NAIROBI, Kenya, Jun 10 – The governments of Kenya and Ethiopia have this week announced the operationalization of the One-Stop Border Post (OSBP) located at the Moyale Border in Kenya’s Marsabit County.
An OSBP is a trade facilitation tool applied at land borders between two adjoining States.
It refers to the simplified and harmonised legal and institutional framework, facilities, and associated coordinated procedures and processes.
According to officials from both governments, the post is expected to enhance free movement of people and goods between the two countries, a move that will also contribute to boosting trade volumes.
Data from the statistics office indicates that Kenya’s exports to Ethiopia in 2019 were valued at USD 67 million, while Ethiopia’s exports to Kenya were valued at US$ 52.05 million.
Moyale is the only gazetted border crossing point between Ethiopia and Kenya.
Officials from Kenya and Ethiopia also expect the post to reduce border crossing time by at least 30 percent, to enable faster movement of cargo and people.
A baseline survey by TradeMark East Africa (TMEA) in 2017 indicates that it takes on average, 21 hrs and 52 minutes (Kenya-Ethiopia) and 12.5 hrs (Ethiopia-Kenya) for a cargo truck to cross the border
The officials also revealed that the operationalisation of the post is a step closer to achieving the goal of exponent trade between the two neighbouring nations, as well as promoting regional and economic integration between the East African and Horn of Africa regions.
Mengistu Tefera, Ethiopia’s head of delegation and Special Advisor to Commissioner-General Ethiopia Customs Commission said the establishment of the OSBP will have a significant role in improving cross border trade and the movement of people.
“The people of Ethiopia and Kenya deserve to tie their economic and social relations under the principle of mutual benefit. The establishment of the OSBP will have a significant role in improving cross border trade and free movement of people,” he said.
“My heartfelt compliments to all actors who successfully established this OSBP. And the government of Ethiopia and Kenya for the political commitment to realise the project,” he added.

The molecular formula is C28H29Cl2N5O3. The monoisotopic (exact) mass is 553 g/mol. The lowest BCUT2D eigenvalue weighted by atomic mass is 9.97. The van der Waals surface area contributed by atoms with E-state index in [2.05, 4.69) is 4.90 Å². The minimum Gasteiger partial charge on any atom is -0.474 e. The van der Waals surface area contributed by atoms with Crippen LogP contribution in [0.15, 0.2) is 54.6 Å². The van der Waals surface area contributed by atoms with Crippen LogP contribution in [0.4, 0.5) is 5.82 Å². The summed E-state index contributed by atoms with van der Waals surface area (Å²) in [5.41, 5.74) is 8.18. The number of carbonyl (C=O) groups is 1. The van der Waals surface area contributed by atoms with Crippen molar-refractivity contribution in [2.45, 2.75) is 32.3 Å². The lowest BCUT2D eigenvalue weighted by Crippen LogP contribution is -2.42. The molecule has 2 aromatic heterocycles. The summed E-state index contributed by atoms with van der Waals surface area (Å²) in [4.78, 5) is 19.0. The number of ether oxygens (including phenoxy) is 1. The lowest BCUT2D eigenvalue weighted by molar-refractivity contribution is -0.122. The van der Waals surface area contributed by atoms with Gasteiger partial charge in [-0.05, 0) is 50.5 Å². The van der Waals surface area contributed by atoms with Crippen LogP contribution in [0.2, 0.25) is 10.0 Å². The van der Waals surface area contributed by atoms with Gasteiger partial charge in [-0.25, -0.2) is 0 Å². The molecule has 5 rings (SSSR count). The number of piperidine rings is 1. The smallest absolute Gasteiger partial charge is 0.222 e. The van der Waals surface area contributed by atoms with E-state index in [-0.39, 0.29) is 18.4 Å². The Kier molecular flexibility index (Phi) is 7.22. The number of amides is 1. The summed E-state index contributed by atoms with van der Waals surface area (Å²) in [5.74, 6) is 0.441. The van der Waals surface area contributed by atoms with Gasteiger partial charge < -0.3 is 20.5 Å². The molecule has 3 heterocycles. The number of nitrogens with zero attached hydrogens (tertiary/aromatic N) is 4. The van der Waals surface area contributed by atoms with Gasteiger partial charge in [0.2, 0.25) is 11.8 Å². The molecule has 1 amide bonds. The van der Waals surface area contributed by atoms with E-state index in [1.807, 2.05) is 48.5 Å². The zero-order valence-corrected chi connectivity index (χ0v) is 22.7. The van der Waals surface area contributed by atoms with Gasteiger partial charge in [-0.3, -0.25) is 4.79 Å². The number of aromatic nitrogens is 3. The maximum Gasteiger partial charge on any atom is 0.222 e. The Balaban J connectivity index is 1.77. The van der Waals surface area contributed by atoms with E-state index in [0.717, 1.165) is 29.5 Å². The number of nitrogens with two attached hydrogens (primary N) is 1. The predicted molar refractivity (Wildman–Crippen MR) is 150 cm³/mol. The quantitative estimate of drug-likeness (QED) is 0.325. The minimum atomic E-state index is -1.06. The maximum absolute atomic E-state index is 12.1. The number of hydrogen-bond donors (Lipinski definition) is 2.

At the same tuime, Kennedy Nyaiyo, Kenya’s head of delegation and the Secretary of Kenya’s Border Management Secretariat urged stakeholders to explore the opportunities presented by the OSBP to facilitate trade between Ethiopia and Kenya.
The operationalization follows its official launch in December 2020, by Kenya’s President Uhuru Kenyatta and his Ethiopian counterpart Prime Minister Abiy Ahmed of Ethiopia.
At the time of launching, Ahmed said the post would, “bring under one roof essential trade services of both countries, revenue and customs authorities, immigration, security, trade plus many other services demonstrates the capacity for enabling economic transformation.”
The project has been implemented by partners under the integrated border management component which includes the Ethiopia Customs Commission, Border Management Secretariat, and Kenya Revenue Authority, jointly with the other Government of Kenya and Government of Ethiopia border regulatory agencies, and TradeMark East Africa.
According to officials, Moyale OSBP development is complemented by the development of other infrastructure projects such as a bitumen standard 438 Kilometres road from Merille River to Moyale in Kenya and 300 Kilometres roads’ sections in Ethiopia, with support from Africa Development Bank (AfDB), European Union, Government of Kenya and the Government of Ethiopia.
“The OSBP will improve efficiency by reducing time and transport costs for businessmen, traders, tourists, transporters, and communities while crossing from one partner state to another,” TMEA Ethiopia Deputy Country Director Abenet Bekele said.
The border post is part of the planned Mombasa-Nairobi-Addis Ababa corridor linked by the 502-kilometre Hawassa-Moyale road project in Ethiopia, and the Isiolo-Moyale road in Kenya.
The move comes at a time when President Kenyatta has urged Ethiopia to open up its mobile money market, following the entry of Kenya’s Safaricom into the giant economy.
On Wednesday, Kenyatta said he was hopeful Ethiopia would consider in the near future, opening up the opportunity for mobile money.
“This move will be particularly timely, as it will offer the millions of Ethiopian people avenues for financial inclusion,” he said.
A report by Reuters indicates that only Ethio Telecom is allowed to offer mobile financial services while foreign operators are barred by law from participating.
A pioneer of mobile money, Kenya has found success in the lucrative innovation that has been in operations for more than a decade.